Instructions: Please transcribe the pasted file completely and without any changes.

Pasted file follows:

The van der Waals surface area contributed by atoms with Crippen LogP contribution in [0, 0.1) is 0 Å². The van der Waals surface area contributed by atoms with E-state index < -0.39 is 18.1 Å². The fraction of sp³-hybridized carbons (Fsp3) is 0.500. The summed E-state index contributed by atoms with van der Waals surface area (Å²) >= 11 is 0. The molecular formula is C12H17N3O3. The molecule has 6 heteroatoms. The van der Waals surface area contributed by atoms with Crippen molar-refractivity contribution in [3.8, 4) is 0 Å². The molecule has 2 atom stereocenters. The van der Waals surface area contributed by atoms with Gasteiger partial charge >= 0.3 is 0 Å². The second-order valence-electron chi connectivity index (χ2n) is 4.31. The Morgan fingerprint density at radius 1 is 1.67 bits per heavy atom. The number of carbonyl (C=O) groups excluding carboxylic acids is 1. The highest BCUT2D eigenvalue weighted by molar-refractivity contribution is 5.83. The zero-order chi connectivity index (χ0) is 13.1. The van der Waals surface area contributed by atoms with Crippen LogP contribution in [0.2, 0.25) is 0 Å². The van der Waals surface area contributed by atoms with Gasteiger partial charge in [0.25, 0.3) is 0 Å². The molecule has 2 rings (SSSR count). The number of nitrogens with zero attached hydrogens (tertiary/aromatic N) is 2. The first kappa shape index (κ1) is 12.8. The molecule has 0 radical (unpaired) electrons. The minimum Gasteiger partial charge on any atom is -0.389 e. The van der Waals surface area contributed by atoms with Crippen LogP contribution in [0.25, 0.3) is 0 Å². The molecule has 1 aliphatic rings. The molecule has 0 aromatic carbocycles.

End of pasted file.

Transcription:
The van der Waals surface area contributed by atoms with Crippen LogP contribution in [0, 0.1) is 0 Å². The van der Waals surface area contributed by atoms with E-state index < -0.39 is 18.1 Å². The fraction of sp³-hybridized carbons (Fsp3) is 0.500. The summed E-state index contributed by atoms with van der Waals surface area (Å²) >= 11 is 0. The molecular formula is C12H17N3O3. The molecule has 6 heteroatoms. The van der Waals surface area contributed by atoms with Crippen molar-refractivity contribution in [3.8, 4) is 0 Å². The molecule has 2 atom stereocenters. The van der Waals surface area contributed by atoms with Gasteiger partial charge >= 0.3 is 0 Å². The second-order valence-electron chi connectivity index (χ2n) is 4.31. The Morgan fingerprint density at radius 1 is 1.67 bits per heavy atom. The number of carbonyl (C=O) groups excluding carboxylic acids is 1. The highest BCUT2D eigenvalue weighted by molar-refractivity contribution is 5.83. The zero-order chi connectivity index (χ0) is 13.1. The van der Waals surface area contributed by atoms with Crippen LogP contribution in [0.2, 0.25) is 0 Å². The van der Waals surface area contributed by atoms with Gasteiger partial charge in [0.25, 0.3) is 0 Å². The molecule has 2 rings (SSSR count). The number of nitrogens with zero attached hydrogens (tertiary/aromatic N) is 2. The first kappa shape index (κ1) is 12.8. The molecule has 0 radical (unpaired) electrons. The minimum Gasteiger partial charge on any atom is -0.389 e. The van der Waals surface area contributed by atoms with Crippen LogP contribution in [0.25, 0.3) is 0 Å². The molecule has 1 aliphatic rings. The molecule has 0 aromatic carbocycles.